The Reciprocal Benefits of Giving

The UN recognises September 5th as International Day of Charity in an effort to mobilise and inspire individuals and organisations all around the world to dedicate more of their time and money to helping others in need. This day coincides with the passing of Mother Theresa, a nun and missionary who for over 45 years took care of the sick, poor, and orphaned. Her work began in Kolkota and moved beyond the borders of India with the expansion of the Missionaries of Charity.

While we conventionally regard charity as purely altruistic, totally for the benefit of the receiver, in practice it becomes apparent that giving acts reciprocally on us as the giver. There are many ways in which we benefit from helping others. 

Personal Benefits of Giving 

For one, our brains are biologically wired to reward us for giving. Contemporary social neuroscience research has demonstrated that when we give money, a region of the brain called the striatum lights up. Activity in this area is also associated with other activities that we derive satisfaction from like listening to music and eating dessert. When we participate in gift-giving, our brains secrete chemicals like serotonin, dopamine, and oxytocin that make us feel good. This encourages us to conduct more and more acts of kindness– a phenomenon also known as “helper’s high.” 

Altruistic practices can help us be better people by developing our sense of empathy. Our concern for another person’s well-being is emphasised when we identify with aspects of their struggle. Researchers have found that this type of concern is a major motivator of altruistic behaviour. This is known as the empathy-altruism hypothesis. What follows is a feedback loop, the more altruistic behaviour we exhibit, the more rewarded we feel, the more we build our capacity for empathy, the more we are motivated to be altruistic, and so on. 

Studies have also shown that dedicating time and energy to helping others can have a profound impact on our mental and physical health. Research has linked volunteering to lower rates of significant illness, mortality, depression, and anxiety. 

Insight gained from research shows that helping others can help boost our own mood and comfort us in times of struggle. We hear the echoes of these findings in the words of Hussain Ibn Ali, who said, “Charity and alms are the best remedy for ailments and calamities.”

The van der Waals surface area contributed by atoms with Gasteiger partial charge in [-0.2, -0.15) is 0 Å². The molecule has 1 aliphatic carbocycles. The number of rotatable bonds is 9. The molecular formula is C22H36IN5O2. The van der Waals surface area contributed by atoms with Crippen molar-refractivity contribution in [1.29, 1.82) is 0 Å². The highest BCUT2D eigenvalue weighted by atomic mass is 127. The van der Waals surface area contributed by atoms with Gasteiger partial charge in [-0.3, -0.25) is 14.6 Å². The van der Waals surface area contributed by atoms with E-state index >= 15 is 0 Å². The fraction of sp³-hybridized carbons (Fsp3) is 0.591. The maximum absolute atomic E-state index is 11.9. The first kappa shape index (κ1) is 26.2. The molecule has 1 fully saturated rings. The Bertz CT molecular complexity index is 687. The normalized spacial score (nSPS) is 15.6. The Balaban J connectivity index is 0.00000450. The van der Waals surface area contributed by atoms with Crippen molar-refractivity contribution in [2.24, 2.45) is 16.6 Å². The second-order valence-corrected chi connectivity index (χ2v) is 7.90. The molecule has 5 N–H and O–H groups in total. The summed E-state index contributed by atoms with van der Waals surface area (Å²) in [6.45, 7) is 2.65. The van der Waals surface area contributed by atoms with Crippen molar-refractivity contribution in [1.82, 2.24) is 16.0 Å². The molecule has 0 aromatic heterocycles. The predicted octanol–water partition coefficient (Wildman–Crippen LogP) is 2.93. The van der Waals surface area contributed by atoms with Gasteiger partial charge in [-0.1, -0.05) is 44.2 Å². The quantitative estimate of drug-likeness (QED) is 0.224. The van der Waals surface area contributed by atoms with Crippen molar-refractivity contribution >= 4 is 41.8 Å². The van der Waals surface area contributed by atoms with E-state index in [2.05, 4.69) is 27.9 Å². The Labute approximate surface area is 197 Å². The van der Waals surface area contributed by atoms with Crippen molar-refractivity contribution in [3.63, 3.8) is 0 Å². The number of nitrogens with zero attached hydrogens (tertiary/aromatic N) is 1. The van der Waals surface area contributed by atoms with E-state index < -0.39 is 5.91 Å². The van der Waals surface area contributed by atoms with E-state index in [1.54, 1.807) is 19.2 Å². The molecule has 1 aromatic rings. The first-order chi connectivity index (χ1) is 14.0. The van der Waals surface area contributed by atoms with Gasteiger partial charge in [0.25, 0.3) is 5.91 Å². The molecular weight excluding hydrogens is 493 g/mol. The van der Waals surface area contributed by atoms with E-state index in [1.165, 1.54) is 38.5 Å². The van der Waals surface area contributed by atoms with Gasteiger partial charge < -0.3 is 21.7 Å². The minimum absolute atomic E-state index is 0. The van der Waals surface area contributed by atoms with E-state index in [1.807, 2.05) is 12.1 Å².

When we reflect on our own experience at Who is Hussain serving in our local communities, this certainly rings true. When we are down, and feel overwhelmed by our own personal turmoil, we can redirect our attention towards the task of bettering the lives of the people around us. This way, we channel our energy into something productive, positive, and rewarding.

It’s true; helping people does make us feel better. 
Who is Hussain Charitable Projects 

Recently, our teams have been organising charitable initiatives all around the world. In Miami, our volunteers have been focusing on alleviating the burdens of homelessness and domestic abuse in their communities. In partnership with trusted local charities Project Downtown and Women in Distress, they provide hot meals, dry foods, hygiene kits, and clothes to their neighbours in need.  

In Palmerston North, our New Zealand-based team collaborated with Just Zilch – Food Rescue & Free Store to cook and distribute hot meals to those facing hunger in their localities. Reflecting on their experiences, they ask us to, “Imagine a world where kindness is the norm.” They challenge us to commit more wholeheartedly to the task of improving the lives of those most vulnerable members of our communities.

Giving Responsibly & Thoughtfully

While it can feel most rewarding to volunteer in person, monetary donations are also extremely impactful when it comes to supporting humanitarian organisations that do the hard work of directly supporting the most vulnerable populations in the world. 

We all give with the best of intentions. We give in the hope that our donation will do good with minimal harm, but there is always room for us to become more responsible and thoughtful donors. 

When you make a monetary donation, it is important to be mindful of where your money is going and how it is being used. Here are a few questions to consider when selecting a cause/organisation to donate to:

  • What causes are you passionate about/feel most connected to?
  • What causes are the most pressing/urgent in the world?
  • How much are you able/willing to give?
  • Is the organisation you’re considering a registered charity?
  • What are the organisation’s values? Do they align with your own?
  • What is the organisation’s track record? What kind of initiatives have they successfully organised in the past?
  • What percentage of your donation goes to the cause? 
  • How does the organisation report impact to its donors?

In order to honour Mother Teresa’s legacy, the legacy of our own champion Hussain Ibn Ali, and celebrate the example of other charitable individuals and groups, Who is Hussain is turning its attention towards charitable acts in the month of September. We invite you to join us by supporting our initiatives, or making your own contribution, whether they be through monetary donation or by volunteering, to other causes you care deeply about.

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